Royal Commission on Trade Unions and Employers' Associations

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The Royal Commission on Trade Unions and Employers’ Associations (also known as the Donovan Commission) was an inquiry into the system of collective UK labour law, chaired by Lord Donovan and heavily influenced by the opinions of Hugh Clegg. Its report, known as the "Donovan Report", was issued in 1968 (Cmnd 3623).


The Commission originally was inclined to recommend legal constraints on unions, (as presaged by Barbara Castle's White Paper, In Place of Strife), in order to back up governmental prices and incomes policy. However Clegg, by threatening to issue a minority report, persuaded it instead to back improved collective bargaining.[1]

The recommendations of the Commission on dismissal procedures were embodied in the Industrial Relations Act 1971. Exclusive jurisdiction to hear complaints and give remedies was conferred upon the newly created National Industrial Relations Court. The Trade Union and Labour Relations Act 1974 soon replaced the unfair dismissal provisions, as was the National Industrial Relations Court with a system of Industrial Tribunals, since renamed Employment Tribunals. These have one legally qualified chairperson and two lay members, one representing unions and the other representing employers.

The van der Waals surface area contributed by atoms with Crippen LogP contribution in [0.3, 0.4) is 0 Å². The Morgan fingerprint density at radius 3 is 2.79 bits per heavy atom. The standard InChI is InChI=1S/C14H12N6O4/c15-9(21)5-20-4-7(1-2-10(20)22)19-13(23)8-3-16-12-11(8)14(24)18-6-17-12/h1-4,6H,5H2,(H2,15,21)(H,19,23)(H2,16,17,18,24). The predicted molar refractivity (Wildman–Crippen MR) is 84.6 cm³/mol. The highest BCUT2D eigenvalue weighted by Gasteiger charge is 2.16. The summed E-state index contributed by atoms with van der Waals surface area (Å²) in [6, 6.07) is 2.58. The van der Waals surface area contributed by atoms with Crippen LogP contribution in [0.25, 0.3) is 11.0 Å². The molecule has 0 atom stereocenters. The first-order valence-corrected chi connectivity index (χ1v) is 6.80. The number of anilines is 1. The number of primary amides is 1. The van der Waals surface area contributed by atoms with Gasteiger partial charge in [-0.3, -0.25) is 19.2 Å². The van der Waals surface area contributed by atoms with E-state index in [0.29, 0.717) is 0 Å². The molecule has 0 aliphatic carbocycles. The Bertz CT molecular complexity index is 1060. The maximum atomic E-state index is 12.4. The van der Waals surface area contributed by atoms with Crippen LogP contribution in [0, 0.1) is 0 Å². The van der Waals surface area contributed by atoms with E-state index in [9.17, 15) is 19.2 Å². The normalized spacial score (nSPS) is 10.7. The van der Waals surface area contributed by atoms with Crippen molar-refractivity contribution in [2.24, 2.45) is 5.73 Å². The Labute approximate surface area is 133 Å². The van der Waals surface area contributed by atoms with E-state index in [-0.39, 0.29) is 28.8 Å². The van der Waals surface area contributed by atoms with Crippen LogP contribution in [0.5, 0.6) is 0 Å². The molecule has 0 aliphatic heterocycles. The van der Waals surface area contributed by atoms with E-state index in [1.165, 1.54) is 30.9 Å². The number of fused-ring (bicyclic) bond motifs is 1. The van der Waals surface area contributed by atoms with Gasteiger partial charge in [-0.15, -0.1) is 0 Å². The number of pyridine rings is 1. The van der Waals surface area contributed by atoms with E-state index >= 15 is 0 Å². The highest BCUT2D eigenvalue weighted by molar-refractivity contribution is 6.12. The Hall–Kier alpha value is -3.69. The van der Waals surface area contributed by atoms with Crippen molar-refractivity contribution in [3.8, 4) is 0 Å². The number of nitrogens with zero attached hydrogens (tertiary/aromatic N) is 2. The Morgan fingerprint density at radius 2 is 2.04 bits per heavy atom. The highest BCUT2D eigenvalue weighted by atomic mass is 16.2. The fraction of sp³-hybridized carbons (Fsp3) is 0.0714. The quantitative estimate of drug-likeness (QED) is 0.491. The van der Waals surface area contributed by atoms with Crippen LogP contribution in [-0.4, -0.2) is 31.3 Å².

The present law on unfair dismissal is found in the Employment Rights Act 1996.

Report chapters[edit]

  1. Introduction
  2. The Subject Matter of Our Report
  3. The System of Industrial Relations
  4. The Reform of Collective Bargaining
  5. The Extension of Collective Bargaining
  6. The Efficient Use of Manpower
  7. Strikes and Other Industrial Action
  8. The Enforcement of Collective Agreements
  9. Safeguards of Employees Against Unfair Dismissal
  10. Labour Tribunals
  11. Safeguards for Individuals in Relation to Trade Unions
  12. Trade Unions
  13. Employers' Associations
  14. Changes in the Law
  15. Workers' Participation in Management
  16. Summary of the Main Conclusions and Recommendations

See also[edit]


Further reading[edit]